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  • Is Mason a real boy?
    Yes, Mason is the son of the author, Melany, and her husband, Bo. Melany has four children (two bio and two bonus) who all grew up learning to forage edible mushrooms. Mason has been foraging since he was 2 years old. Mason is now attending college in Colorado where he continues his love of mushrooming.
  • Why did Melany write the book?
    Melany has been leading mycology walks with mushroom clubs, nature center and school groups for over 20 years. The curriculum always includes culinary aspects of edible mushrooms through recipes, cooking demonstrations, and tastings. (Many a mushroom scoffer has become a convert!) . Children are naturally curious about gathering mushrooms, ask intriguing questions, and are fascinated by the forest. Melany wished to write a book to introduce more kids to the world of mushrooms and the excitement of the treasure hunt, especially since most mushroom books are geared towards adults. After seeing the film Fantastic Fungi by Louie Schwartzberg, she was delighted by how expansive the world of mushrooms has become. It affirmed that long-standing desire to write a children’s book. She discussed the idea with her good friend, children’s book illustrator Ellen Korbonski. Like Mason, Ellen’s first child Anna had also started college. What better time? The two of began writing and illustrating their first children’s book.
  • How did Melany learn how to hunt for wild mushrooms?
    Melany is a second generation forager who learned from her parents, the late abstract painter, Emily Mason and the late landscape painter, Wolf Kahn. They were enthusiastic amateur mycologists. As far back as the 1950’s, her parents hunted for mushrooms on Martha’s Vineyard with a local expert. They moved to Italy and learned from Italian hunters as well. They had a huge library collection of mushroom identification books (this was before the internet) and referred to the books frequently. They often walked with and learned from more experienced mycologists. During the summer, her parents showed Melany basic mushrooms that grew in VT like the ones in the book, as well as puffballs, field mushrooms, and oyster mushrooms. Her father was well-known for pulling the car over on the side of a dirt road if he saw a large patch of any mushrooms to harvest. This made for some dubious driving. The family often had mushrooms for dinner and her Dad was famous for his cream of mushroom soup.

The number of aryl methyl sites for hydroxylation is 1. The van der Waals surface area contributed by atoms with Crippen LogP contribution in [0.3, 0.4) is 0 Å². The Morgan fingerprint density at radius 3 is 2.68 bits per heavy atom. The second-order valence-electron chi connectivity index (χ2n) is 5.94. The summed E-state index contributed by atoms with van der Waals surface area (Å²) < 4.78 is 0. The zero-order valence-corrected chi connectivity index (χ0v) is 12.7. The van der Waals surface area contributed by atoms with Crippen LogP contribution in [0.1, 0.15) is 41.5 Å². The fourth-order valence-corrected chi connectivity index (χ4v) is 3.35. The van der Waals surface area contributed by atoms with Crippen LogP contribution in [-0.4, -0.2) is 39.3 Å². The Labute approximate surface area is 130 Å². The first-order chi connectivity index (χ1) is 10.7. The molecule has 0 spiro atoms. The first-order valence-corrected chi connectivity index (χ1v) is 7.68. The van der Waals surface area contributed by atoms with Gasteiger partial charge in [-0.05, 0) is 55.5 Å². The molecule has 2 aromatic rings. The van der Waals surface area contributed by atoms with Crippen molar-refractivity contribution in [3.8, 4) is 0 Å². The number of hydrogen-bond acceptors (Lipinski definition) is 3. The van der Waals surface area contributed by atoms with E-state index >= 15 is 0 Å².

• What is the author doing now?
    Melany lives in New Hampshire and Vermont with her husband and children, 3 cats and 17 chickens. They co-own The Porch Cafe in Brattleboro and you can find her leading mushroom walks or foraging at every opportunity. Mason Goes Mushrooming is her first book.
  • Why is mushroom hunting considered dangerous?
    Mushroom hunting is like any pursuit that requires training and education, (hunting, fishing, foraging wild plants, berry picking etc). It is very important to learn how to identify mushrooms through books, websites, podcasts, videos, teachers and most especially outside in the woods with mushroom clubs and programs with nature centers. There are basic rules about eating foraged mushrooms, which are: 1) Confirm identification with experts, preferably in person. 2) When trying a variety for first time, its wise to make sure they agree with you by eating only a taste. 3) Learn the mushrooms that are not edible, and steer clear of them. Throw away any that are not 100% identified and confirmed.
  • Where do I find a mushroom club to forage with?
    There are mushroom clubs everywhere! We can not recommend joining a foray more, it is the single best way to learn to forage. Here is the list of local clubs in 50 states...
  • What about ticks? And bears!
    We'll start with the bears. The likelihood of seeing a bear in the woods is very low, and if you did see one it would likely be the back of one as it runs off. Most bears want to see a person if less than we want to see the bear. That said, the National Forest Service advice is "you should stay still and slowly wave your arms above your head. Remain calm and speak in low tones." And no, we have never seen a bear, but sometimes a deer has leapt on by. As for ticks. I am not a fan. Here in New England they carry Lyme disease and tick bites hurt and itch. We wear clothing that is light-colored, protective and treated with a repellent with DEET, permethrin or picaridin. We tuck pant legs into our socks. When we get home from the forest we check ourselves, the kids and pets for ticks. Often we shower immediately after a hike. If you find a tick biting, carefully remove it and save it in a bag in case it needs to be tested for Lyme. Like I said, NOT.A.FAN of ticks.
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